Thursday, February 26, 2004

What Greenspan Didn't Say

While I'm grateful that the Fed Chairman both embarrassed George Bush and pointed out a much needed truth by stating that the Federal deficits are a really big problem that we can't expect our selves to just grow out of, his framing of the debate was fundamentally dishonest.

Alan Greenspan seems to think that we should respond to the upcoming retirement of hordes of Baby Boomers by cutting their benefits. This, indeed, would disguise the size of our budget deficit (much as our current misappropriation of Social Security funds does). But it wouldn't really reduce that deficit.

The truth of the matter, and something you never hear on television, is that the Social Security fund is in surplus, has been for decades, and will be for decades to come. It's the rest of the Federal budget that is out of whack.

Social Security used to be pretty much a pay-as-you-go sort of deal. We'd take in roughly what we paid out, just like we claim to want to do with the rest of the government. But in the early 80's, Ronald Reagan ran into a problem. His tax cuts ans sepnding increases were inflating the Federal deficit ot unheard of levels. Instead of admitting the truth, that we couldn't afford to spend more money than ever before while drastically cutting taxes for rich people (sound familiar?)

Instead, Reagan and his budget people start, for the first time in their lives, expressing concern for the solvency of the Social Security system. The solution, of course, was to raise the payroll taxes on every single working person in the United States. This surplus, above and beyond what is needed to fund the program currently, is then loaned to the rest of the Federal government.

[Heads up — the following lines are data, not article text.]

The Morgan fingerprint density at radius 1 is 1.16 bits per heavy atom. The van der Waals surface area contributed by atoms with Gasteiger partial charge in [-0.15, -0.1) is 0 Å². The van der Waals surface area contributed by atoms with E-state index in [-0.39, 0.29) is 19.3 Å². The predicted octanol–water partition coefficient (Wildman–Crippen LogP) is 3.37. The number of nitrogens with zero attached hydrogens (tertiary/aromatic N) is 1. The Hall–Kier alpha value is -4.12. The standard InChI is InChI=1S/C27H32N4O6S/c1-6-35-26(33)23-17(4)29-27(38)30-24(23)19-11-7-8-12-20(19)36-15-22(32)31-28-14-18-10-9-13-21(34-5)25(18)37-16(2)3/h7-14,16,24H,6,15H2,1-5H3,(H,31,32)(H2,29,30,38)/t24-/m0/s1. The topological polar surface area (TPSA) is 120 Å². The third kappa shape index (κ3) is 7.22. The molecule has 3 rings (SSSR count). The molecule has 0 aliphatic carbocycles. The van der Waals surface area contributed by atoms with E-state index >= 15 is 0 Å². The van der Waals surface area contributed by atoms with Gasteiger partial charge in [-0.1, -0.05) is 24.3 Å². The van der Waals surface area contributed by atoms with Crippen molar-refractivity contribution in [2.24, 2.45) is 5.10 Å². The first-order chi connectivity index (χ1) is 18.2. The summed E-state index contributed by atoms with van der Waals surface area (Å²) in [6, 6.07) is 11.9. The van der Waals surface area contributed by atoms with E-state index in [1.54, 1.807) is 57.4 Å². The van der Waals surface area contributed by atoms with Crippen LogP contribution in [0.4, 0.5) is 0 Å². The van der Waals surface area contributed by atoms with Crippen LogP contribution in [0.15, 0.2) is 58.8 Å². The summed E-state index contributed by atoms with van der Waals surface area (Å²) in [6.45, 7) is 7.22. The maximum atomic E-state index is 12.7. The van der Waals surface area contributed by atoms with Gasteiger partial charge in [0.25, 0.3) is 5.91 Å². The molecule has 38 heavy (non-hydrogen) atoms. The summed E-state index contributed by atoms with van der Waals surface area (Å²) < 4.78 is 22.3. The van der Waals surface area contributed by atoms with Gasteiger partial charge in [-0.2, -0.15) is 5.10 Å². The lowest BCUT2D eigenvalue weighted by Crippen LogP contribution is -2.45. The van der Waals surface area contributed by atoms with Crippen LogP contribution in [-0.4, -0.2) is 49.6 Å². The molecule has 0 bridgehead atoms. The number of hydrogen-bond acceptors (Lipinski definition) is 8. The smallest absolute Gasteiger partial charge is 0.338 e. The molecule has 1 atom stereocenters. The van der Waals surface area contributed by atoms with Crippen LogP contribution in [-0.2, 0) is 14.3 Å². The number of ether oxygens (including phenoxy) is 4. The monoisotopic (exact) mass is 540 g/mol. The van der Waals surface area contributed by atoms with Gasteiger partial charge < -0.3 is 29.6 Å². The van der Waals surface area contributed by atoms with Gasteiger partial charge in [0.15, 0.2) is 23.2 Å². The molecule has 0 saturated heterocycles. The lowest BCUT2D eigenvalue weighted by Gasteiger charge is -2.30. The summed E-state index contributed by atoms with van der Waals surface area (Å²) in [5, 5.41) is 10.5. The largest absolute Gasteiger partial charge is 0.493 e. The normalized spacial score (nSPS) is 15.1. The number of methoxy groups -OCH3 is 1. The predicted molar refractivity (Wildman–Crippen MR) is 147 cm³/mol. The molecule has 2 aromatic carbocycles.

Conveniently enough, the government doesn't include this money borrowed from Social Security in its announced budget deficit. It's still borrowed, and it's still spent. But it's considered off the books, and doesn't go into the final number (I'm guessing that this will be somewhere short of $200 billion this year).

That's right, folks. The Bush deficits are a couple hundred billion dollars higher than announced, because this doesn't take into account that they're borrowing the Social Security surplus in addition to a crap-load of private funds. We only had a couple years where we were in a real surplus situation, and even them the surplus wasn't very big. Any intelligent person in the same situation would've used it to pay down their debt, not to fund a spending spree.

So when Greenspan tells us to cut Social Security benefits rather than dump Bush's tax cuts to balance the budget, he's really telling us Don't spend that Social Security revenue where it really came from, use it to continue hidng how fucked up our Federal budget really is.

For that's what we'd be doing. We'd be using taxes paid on earned income starting with dollar number one to offset tac cuts that only effect people who make hundreds of thousands a year (who, BTW, pay the same payroll taxes as someone who makes ninety thousand since the taxes are capped). Then we'd be cutting those same working stiffs' benefits when they retired.

This isn't too surprising. After all, one of the guys who came up with Reagan's end run around facing his deficits in the 80's was.....Alan Greenspan.